Jargon. Both running and law are areas where heavy use of jargon is common – and both groups seem to embrace the jargon quickly. Just like giddy 1Ls name their trivia teams things like res ipsa loquitur (not that I know anyone who did that); runners have a tendency to geek out using terms like VO2 Max, Fartlek, Iliotibial Band Syndrome, Negative Splits, Plantar Fasciitis, Pronation, PR/PB, Supination, and “The Wall.” Jargon, however, also has a useful purpose, as it allows members in both groups to communicate more efficiently. I imagine all areas have their jargon, but runners and lawyers seem especially fond of it. 

Planning. You don’t train for something as daunting as a half or full marathon, even if you are relatively slow like me, without serious planning. A typical training plan spans three to four months and varies between speed work, tempo runs, and slower and longer runs. Likewise, law requires serious planning --- both transactional and litigation work requires organization and forecasting. While you need to be flexible, and willing to amend the plan, having a plan is essential in both law and running.

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I have practiced law for 38+ years and I run national and international marathons. I disagree with the parallels the article draws between the practice of law and running.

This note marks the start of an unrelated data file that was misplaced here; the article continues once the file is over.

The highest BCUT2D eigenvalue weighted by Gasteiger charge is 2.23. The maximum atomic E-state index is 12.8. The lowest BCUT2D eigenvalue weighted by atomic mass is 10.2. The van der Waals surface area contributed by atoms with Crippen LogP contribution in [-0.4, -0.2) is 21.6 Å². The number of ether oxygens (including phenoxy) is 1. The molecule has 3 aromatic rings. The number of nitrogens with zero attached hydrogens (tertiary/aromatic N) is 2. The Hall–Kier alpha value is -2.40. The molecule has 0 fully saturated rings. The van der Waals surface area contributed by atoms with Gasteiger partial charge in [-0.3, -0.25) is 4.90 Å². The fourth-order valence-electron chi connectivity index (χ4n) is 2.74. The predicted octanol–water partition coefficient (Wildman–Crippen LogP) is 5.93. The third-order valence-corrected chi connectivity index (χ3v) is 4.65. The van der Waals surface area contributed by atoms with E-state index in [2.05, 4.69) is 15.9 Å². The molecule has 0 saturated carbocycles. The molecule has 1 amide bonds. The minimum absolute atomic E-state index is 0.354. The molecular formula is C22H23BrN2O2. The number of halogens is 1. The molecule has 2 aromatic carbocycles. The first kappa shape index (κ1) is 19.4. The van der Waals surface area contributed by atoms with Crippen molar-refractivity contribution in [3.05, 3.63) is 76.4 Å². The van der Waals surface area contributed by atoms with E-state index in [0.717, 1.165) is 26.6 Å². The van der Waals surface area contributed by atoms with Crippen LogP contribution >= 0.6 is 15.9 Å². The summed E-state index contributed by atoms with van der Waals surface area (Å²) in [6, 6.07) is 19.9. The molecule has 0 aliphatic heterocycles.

Stress. The trial of a case is very stressful. Sleep is lost before and during a trial. If the case is lost, sleepless nights are spent considering how to right the perceived wrong and gain your client his freedom of regain the family business that was lost. I run to relieve stress. I can clear my mind and release the stress in my body.
Combat. A trial is combat. We have all experienced the surprise witness, the withheld documents, the overlooked issue or the unfriendly judge. Then the client or witness that changed his story on the stand or did not testify as anticipated. Opposing counsel is not your friend. There is no cheering section at a trial. Running is personal. If the runner trains mind and body, he knows what to expect. The only competitor is self and the clock. Even if running with a running club, when the gun sounds all are off to win. There are no cheerleaders. Bragging rights at the finish line are everything. People who are not competitive do not run races. The runner wins or loses based on personal performance. There is no one to hold the runner back or carry him on. The winner at running wins because of personal performance. If you train you win if you don’t train you lose.